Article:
Obama discerns the emergence on the landscape of what would become Trumpism with the selection of Sarah Palin, the governor of Alaska, as Senator John McCain’s running mate in that 2008 election. We know Palin could see Russia from her front porch and was the pin cushion on Saturday Night Live, and that she has faded into oblivion.
But what Obama saw was “a potent disruptor” with “a biography tailor-made for working-class white voters who hated Washington and harboured the not entirely unjustified suspicion that big-city elites looked down on their way of life”. He also realised that her media-savvy moxie through “Fox News, talk radio and the budding power of social media” could rocket her into her audience. “In a different time and a different place ... the sheer energy Palin generated within the Republican base might have had me worried.”
Obama never faced it again. But that different time did arrive. Hillary Clinton paid the price for referring to the Trump base as “deplorables”. And Trump ruled for four years.
Another Trump driver is that Obama’s legislative achievements worked too slowly. Obamacare was not hugely popular until Trump tried to repeal it. Despite a decade of growth, the economic recovery program took years to get employment back to normal levels. The rap on Obama was that he had tried to do too much at the expense of focusing like a laser on the economy - that he was just another big-spending liberal with a climate change agenda that raised energy prices. Two years in, it cost him his majority in the House of Representatives.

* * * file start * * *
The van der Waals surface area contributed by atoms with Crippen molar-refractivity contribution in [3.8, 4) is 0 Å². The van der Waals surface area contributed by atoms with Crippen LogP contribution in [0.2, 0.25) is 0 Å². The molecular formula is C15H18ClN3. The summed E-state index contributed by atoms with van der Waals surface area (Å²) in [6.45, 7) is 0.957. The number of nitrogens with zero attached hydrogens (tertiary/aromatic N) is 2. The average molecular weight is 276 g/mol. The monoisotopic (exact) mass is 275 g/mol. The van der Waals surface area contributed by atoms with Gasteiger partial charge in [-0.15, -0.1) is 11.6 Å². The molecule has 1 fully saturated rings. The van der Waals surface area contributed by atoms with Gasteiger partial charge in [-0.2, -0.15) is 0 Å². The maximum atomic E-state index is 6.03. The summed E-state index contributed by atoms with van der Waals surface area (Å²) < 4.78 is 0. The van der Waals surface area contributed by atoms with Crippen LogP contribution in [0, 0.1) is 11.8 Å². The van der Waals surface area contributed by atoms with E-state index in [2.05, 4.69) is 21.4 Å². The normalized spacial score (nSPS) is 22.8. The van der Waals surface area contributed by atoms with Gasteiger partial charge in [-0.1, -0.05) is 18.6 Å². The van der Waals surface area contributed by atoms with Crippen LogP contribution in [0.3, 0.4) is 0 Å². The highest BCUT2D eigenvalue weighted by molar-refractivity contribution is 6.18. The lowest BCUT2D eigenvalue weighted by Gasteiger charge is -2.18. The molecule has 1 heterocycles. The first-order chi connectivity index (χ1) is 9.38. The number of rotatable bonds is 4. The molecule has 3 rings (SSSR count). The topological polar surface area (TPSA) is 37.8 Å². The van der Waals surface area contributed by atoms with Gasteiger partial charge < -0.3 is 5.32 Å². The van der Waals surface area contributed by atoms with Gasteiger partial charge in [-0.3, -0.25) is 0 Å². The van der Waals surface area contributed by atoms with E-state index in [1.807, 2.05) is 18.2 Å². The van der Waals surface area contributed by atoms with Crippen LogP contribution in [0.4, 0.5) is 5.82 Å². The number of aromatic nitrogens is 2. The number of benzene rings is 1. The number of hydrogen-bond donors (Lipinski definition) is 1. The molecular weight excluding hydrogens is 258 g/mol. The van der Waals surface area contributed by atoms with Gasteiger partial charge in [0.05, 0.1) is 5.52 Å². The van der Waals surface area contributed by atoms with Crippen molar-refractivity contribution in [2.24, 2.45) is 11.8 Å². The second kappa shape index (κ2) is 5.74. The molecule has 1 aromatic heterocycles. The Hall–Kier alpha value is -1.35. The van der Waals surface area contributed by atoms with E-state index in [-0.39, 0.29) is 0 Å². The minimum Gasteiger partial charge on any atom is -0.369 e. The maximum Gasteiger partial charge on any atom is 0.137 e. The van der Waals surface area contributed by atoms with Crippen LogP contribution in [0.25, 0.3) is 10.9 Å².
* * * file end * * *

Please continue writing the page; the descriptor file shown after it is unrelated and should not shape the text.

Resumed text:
Obama knew that he had “failed to rally the nation, as FDR had once done, behind what I knew was right”. And the Right was unforgiving: hyper-partisanship was evident from day one of the Obama presidency. Unrelenting criticism together with fringe elements of white supremacy entered the mainstream.